The Art of Composition? Well, yes, if you can master the composition rules and techniques, your photography will most likely become art! Isn’t that a great thought?
Today is the 4th in a series of composition rules and techniques. We have had a Checklist of 15 different rules and techniques to follow so that your photography can start looking professional. If you have missed any of the previous articles on this blog, then just go below, and you will see the articles 1 through 4 describing the different rules and techniques, that started this Monday. So, today, we are going to give you the last 5 techniques from this article by STACEY HILL and the article was posted in DIGITAL PHOTOGRAPHY SCHOOL.
#11 – Do you have a sense of scale in your landscape scenes?
Big mountain vistas are lovely. But sometimes they can become bland and uninteresting because they lack a sense of scale to truly appreciate them.
One recommendation is that a foreground element can be used to both ground the image and provide scale for the big vista behind it. Some photographers like to use themselves as a prop to help add scale as well.
#12 – How does the eye travel around the image?
Where does your eye go first? Where does it end up? Is that the story you want to tell the viewer?
What do you have in the image to engage the eye? Are there different elements or points the eye can travel around? Does it have contrast? Are there elements that lead the eye out of the image? Are there elements that lead the eye into or around an image?
#13 – Lens choice
Does the lens you are using affect the composition in a positive or negative way? Would a different lens be worth considering?
This can cross the boundary between a technical consideration and a creative one. Sometimes there may be a valid reason to use a specific lens, a faraway subject likely to fly away demands the use of a long lens. A tiny flower might be better shot with a macro lens. Telephoto lenses compress the elements in an image, making them seem closer together. Wide angle lenses create a lot of distortion around the edges, especially at minimal focal lengths.
Beyond that are the creative choices. Yes, you could shoot the front of this house with a wide focal length, but what if you put a zoom on and highlighted the fancy door knocker or handle? Is the lens you are using giving a flattering look to the person you are shooting?
#14 – Less is more
What truly needs to be in the frame? What can you leave out?
A mistake a lot of beginners make is to include too many elements in an image. It can be cluttered, messy, and confusing as to the point of the image.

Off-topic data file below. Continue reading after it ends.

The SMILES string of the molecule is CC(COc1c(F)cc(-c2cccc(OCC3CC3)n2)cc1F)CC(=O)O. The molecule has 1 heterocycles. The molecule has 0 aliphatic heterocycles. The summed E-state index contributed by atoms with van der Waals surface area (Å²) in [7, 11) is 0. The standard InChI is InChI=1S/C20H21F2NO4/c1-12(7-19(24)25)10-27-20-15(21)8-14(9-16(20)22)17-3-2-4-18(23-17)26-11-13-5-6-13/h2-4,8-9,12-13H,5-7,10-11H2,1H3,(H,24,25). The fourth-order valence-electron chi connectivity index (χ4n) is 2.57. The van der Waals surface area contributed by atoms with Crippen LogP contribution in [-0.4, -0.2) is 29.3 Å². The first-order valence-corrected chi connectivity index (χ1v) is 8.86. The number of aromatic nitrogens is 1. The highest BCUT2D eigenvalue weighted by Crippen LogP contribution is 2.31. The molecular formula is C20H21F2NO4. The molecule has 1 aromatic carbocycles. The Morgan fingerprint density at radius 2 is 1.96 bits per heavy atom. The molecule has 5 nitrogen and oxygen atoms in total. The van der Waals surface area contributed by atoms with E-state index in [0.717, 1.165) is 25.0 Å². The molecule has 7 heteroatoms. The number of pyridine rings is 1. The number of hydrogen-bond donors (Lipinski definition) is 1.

Sometimes that can be used to advantage in things like street photography, but usually, less is more. A strong obvious subject and minimal distraction around it is a very aesthetically pleasing combination but it can be difficult to learn how to frame images up this way.
#15 – Is the image sharp?
Do you want it to be? Not every image need to be 100% sharp. You can use aperture to creative effect by selecting a narrow depth of field. ICM or Intentional Camera Movement adds blur and movement as well. Use of specialty lenses like those from Lensbaby gives you many different ways to add soft focus or special effects to enhance your image.
Many street shots have blurred movement and creative focus elements, either the photographer or the subject (or both) may be moving.
Some people insist that images be absolutely as sharp as they can be, but that is a creative choice up to you, the photographer.
Some of the items on the checklist are basic sensible things that apply to most images. Some are more advanced technical considerations. Others may only apply if you are considering trying some more creative approaches to your composition
There are many other specific technical concepts that are not covered in this composition checklist. When you are ready for them, you can find plenty of information here on dPS to guide you.
This list is designed to cover the most basic ideas and thoughts that a beginner might need to keep in mind when first starting to think about properly composing and framing up their images. Good news, if you have made the step to start making your images with deliberate intention, that means you already have your feet on the path to becoming a better photographer.
Pick a few key items from this composition checklist that apply to your style of photography and try to remember them deliberately everytime you shoot. Eventually, it will become so automatic, you adjust for them without thinking, your mental muscle memory will have kicked in.
Are there any key concepts you feel should be included in this list? By all means, let me know in the comments below.
Here are just a few more photos that show great composition techniques: